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Overall, the Mazdaspeed 3 is a tightly assembled car, but we did find a few flaws during a thorough inspection. On the outside, the hood’s gap tolerances were inconsistent at the windshield pillars and we discovered very minor variances in fit between the front doors, the beltline trim, and the hatch. Inside, the seams where the center console matched up to the dashboard were sloppy, the ashtray cover was a bit tweaked, and the glove box door could have used a smidge more attention to detail with regard to fit.
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When the Mazda 3 debuted for 2004, its interior became the gold standard for small car quality. Four years on, it’s still nice, but competitors have caught up – especially Honda’s Civic. The Mazdaspeed 3’s cabin is all business, and could use some silver trim in place of the dark charcoal accents on black plastic. The fuzzy, low-rent headliner should be swapped out for a woven mesh fabric, and the leather portions of the sport seats feel a little stiff and dried out. Hard plastic abounds, and at the very least the upper door panels should be softer to be kind to elbows. Love that handsome shifter, though.
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I have a love-it and hate-it reaction to the Mazda 3 Hatchback. From some angles it’s all out of proportion but from others looks dashing and European. Hanging a bigger nose on the front, bolting on larger wheels, tacking on a roof spoiler, and stapling additional black plastic onto the rear bumper cover sets the Mazdaspeed 3 off as the go-fast variant, but doesn’t improve the car’s looks or balance. Inside, five different grains and patterns create a busy aesthetic but I really got a kick out of the orange and blue gauge lighting at night.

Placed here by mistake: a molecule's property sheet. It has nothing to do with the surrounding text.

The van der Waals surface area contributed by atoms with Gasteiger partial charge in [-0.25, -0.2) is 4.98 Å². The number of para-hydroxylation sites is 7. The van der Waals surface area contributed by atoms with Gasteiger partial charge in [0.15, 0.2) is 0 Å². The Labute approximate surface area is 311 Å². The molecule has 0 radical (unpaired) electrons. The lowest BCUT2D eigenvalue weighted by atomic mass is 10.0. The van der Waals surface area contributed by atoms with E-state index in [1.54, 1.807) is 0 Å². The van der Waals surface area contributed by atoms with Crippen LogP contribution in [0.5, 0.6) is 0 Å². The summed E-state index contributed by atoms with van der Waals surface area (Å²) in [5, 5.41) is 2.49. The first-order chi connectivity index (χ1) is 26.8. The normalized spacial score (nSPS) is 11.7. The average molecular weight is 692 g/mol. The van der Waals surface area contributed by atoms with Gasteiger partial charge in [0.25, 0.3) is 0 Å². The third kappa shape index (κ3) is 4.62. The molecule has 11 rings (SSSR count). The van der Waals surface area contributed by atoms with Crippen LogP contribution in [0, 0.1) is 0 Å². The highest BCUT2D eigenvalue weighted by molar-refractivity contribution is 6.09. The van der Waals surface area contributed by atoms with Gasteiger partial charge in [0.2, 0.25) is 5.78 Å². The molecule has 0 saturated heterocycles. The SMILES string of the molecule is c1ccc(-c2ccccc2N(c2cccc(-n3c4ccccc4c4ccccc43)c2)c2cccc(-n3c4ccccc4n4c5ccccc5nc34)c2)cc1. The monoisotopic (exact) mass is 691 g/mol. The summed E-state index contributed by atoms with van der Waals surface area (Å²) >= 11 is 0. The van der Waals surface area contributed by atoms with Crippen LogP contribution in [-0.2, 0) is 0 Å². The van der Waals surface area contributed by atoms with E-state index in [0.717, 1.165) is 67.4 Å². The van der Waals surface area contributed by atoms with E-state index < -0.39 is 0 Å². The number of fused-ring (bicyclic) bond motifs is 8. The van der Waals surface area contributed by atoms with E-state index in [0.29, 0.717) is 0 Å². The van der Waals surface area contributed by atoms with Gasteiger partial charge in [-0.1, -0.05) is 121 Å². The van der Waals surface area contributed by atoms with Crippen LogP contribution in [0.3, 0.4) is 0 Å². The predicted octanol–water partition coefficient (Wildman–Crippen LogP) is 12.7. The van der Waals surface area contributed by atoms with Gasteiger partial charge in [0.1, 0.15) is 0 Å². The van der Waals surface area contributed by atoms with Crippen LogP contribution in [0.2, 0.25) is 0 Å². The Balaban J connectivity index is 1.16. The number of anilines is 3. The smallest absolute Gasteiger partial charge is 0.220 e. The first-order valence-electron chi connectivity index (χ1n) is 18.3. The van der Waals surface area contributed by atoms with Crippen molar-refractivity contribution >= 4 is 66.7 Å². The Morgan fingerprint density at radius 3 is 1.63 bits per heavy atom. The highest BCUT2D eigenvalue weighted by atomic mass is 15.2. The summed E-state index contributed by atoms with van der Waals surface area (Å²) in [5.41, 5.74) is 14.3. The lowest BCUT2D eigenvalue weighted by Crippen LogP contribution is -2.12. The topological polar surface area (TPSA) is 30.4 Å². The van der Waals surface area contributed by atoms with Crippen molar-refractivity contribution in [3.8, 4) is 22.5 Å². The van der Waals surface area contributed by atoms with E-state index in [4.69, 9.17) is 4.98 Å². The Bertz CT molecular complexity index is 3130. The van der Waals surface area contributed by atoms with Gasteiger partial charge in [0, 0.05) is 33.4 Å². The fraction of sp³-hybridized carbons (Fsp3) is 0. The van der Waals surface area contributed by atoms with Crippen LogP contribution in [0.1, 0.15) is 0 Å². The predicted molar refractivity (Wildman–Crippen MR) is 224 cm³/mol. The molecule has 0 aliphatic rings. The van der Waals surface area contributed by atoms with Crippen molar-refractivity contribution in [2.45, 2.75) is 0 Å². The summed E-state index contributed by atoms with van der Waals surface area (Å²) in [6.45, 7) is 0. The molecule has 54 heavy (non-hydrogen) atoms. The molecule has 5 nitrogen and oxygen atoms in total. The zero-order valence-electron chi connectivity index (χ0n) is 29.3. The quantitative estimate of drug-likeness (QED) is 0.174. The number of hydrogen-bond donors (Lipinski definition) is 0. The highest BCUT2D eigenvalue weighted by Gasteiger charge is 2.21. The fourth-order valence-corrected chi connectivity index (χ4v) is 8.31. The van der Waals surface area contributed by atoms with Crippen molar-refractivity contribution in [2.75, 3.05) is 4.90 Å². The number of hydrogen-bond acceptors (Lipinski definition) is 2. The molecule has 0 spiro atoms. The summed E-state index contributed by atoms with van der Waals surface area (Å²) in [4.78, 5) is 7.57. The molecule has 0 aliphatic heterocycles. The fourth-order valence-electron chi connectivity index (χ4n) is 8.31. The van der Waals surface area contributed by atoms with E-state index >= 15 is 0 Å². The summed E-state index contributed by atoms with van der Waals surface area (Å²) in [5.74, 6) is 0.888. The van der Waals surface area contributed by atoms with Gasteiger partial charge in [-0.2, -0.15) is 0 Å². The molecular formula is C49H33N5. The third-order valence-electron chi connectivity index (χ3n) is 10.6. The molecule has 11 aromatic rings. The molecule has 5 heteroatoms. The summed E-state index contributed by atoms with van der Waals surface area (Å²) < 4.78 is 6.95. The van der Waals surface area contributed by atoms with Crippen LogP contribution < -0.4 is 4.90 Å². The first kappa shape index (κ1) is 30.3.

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The Mazdaspeed 3 comes equipped with multiple storage areas. The glove box is positively huge and features an easy-to-reach latch. The center storage bin under the armrest is larger than it looks, deep but not wide and equipped with a two-tiered design that separates small items from larger ones. Unbelievably, the Mazdaspeed 3 is equipped with a total of eight beverage holders, four of which are molded into the door panels for use with water bottles. The seatback storage pocket is mounted to the driver’s seat rather than the passenger’s seat, making it damn hard to use for the driver, and the lower left storage slot needs a door to restrain items from becoming entangled in the wiring for the floor-mounted Bose subwoofer.
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The Mazdaspeed 3’s navigation system is housed atop the dash, separated from the stereo and climate controls. Using the few buttons and “mouse” that are stashed down to the right of the gearshift is distracting but becomes easier to use over time. The stereo design is a bit strange. Power it up and blinking red lights scan across the dash sequentially. Stranger are the tuning and sound control knobs that reside on a different plane from the central power and volume knob, and a separate station display at the top of the dash over the air vents. Basically, the Mazdaspeed 3’s infotainment setup looks cool, but doesn’t function intuitively. Stick to the handy satellite buttons on the steering wheel and get a good map instead of the pricey navigation system.